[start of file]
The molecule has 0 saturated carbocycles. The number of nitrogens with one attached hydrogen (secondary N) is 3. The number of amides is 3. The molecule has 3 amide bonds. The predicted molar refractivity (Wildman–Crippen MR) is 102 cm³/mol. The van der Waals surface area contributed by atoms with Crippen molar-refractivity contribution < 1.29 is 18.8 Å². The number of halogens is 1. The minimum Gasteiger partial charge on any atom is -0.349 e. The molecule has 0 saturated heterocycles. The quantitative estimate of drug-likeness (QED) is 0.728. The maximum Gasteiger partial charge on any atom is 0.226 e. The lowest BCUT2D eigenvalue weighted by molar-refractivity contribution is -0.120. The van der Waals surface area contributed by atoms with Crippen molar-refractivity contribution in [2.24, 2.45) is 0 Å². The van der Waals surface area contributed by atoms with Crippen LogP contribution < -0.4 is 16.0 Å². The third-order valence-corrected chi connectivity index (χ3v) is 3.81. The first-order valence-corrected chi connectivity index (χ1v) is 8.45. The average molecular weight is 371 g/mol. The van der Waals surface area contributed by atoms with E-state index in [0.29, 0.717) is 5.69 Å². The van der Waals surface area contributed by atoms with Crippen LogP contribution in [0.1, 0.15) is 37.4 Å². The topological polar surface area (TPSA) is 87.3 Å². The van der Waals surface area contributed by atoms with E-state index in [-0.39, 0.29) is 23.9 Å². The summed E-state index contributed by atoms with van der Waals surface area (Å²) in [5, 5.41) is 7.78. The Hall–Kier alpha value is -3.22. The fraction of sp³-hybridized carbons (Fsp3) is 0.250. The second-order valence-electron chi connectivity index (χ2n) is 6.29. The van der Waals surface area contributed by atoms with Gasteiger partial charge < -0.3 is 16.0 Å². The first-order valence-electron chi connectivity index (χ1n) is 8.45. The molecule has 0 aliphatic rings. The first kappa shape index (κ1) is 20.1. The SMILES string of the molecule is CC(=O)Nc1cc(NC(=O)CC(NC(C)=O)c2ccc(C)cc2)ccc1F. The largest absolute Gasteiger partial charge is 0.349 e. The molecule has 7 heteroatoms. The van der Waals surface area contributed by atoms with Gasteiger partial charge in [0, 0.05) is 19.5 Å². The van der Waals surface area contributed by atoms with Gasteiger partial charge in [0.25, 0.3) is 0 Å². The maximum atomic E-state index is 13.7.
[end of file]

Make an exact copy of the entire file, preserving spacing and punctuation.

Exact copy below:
The molecule has 0 saturated carbocycles. The number of nitrogens with one attached hydrogen (secondary N) is 3. The number of amides is 3. The molecule has 3 amide bonds. The predicted molar refractivity (Wildman–Crippen MR) is 102 cm³/mol. The van der Waals surface area contributed by atoms with Crippen molar-refractivity contribution < 1.29 is 18.8 Å². The number of halogens is 1. The minimum Gasteiger partial charge on any atom is -0.349 e. The molecule has 0 saturated heterocycles. The quantitative estimate of drug-likeness (QED) is 0.728. The maximum Gasteiger partial charge on any atom is 0.226 e. The lowest BCUT2D eigenvalue weighted by molar-refractivity contribution is -0.120. The van der Waals surface area contributed by atoms with Crippen molar-refractivity contribution in [2.24, 2.45) is 0 Å². The van der Waals surface area contributed by atoms with Crippen LogP contribution < -0.4 is 16.0 Å². The third-order valence-corrected chi connectivity index (χ3v) is 3.81. The first-order valence-corrected chi connectivity index (χ1v) is 8.45. The average molecular weight is 371 g/mol. The van der Waals surface area contributed by atoms with E-state index in [0.29, 0.717) is 5.69 Å². The van der Waals surface area contributed by atoms with Crippen LogP contribution in [0.1, 0.15) is 37.4 Å². The topological polar surface area (TPSA) is 87.3 Å². The van der Waals surface area contributed by atoms with E-state index in [-0.39, 0.29) is 23.9 Å². The summed E-state index contributed by atoms with van der Waals surface area (Å²) in [5, 5.41) is 7.78. The Hall–Kier alpha value is -3.22. The fraction of sp³-hybridized carbons (Fsp3) is 0.250. The second-order valence-electron chi connectivity index (χ2n) is 6.29. The van der Waals surface area contributed by atoms with Gasteiger partial charge < -0.3 is 16.0 Å². The first-order valence-electron chi connectivity index (χ1n) is 8.45. The molecule has 0 aliphatic rings. The first kappa shape index (κ1) is 20.1. The SMILES string of the molecule is CC(=O)Nc1cc(NC(=O)CC(NC(C)=O)c2ccc(C)cc2)ccc1F. The largest absolute Gasteiger partial charge is 0.349 e. The molecule has 7 heteroatoms. The van der Waals surface area contributed by atoms with Gasteiger partial charge in [0, 0.05) is 19.5 Å². The van der Waals surface area contributed by atoms with Gasteiger partial charge in [0.25, 0.3) is 0 Å². The maximum atomic E-state index is 13.7.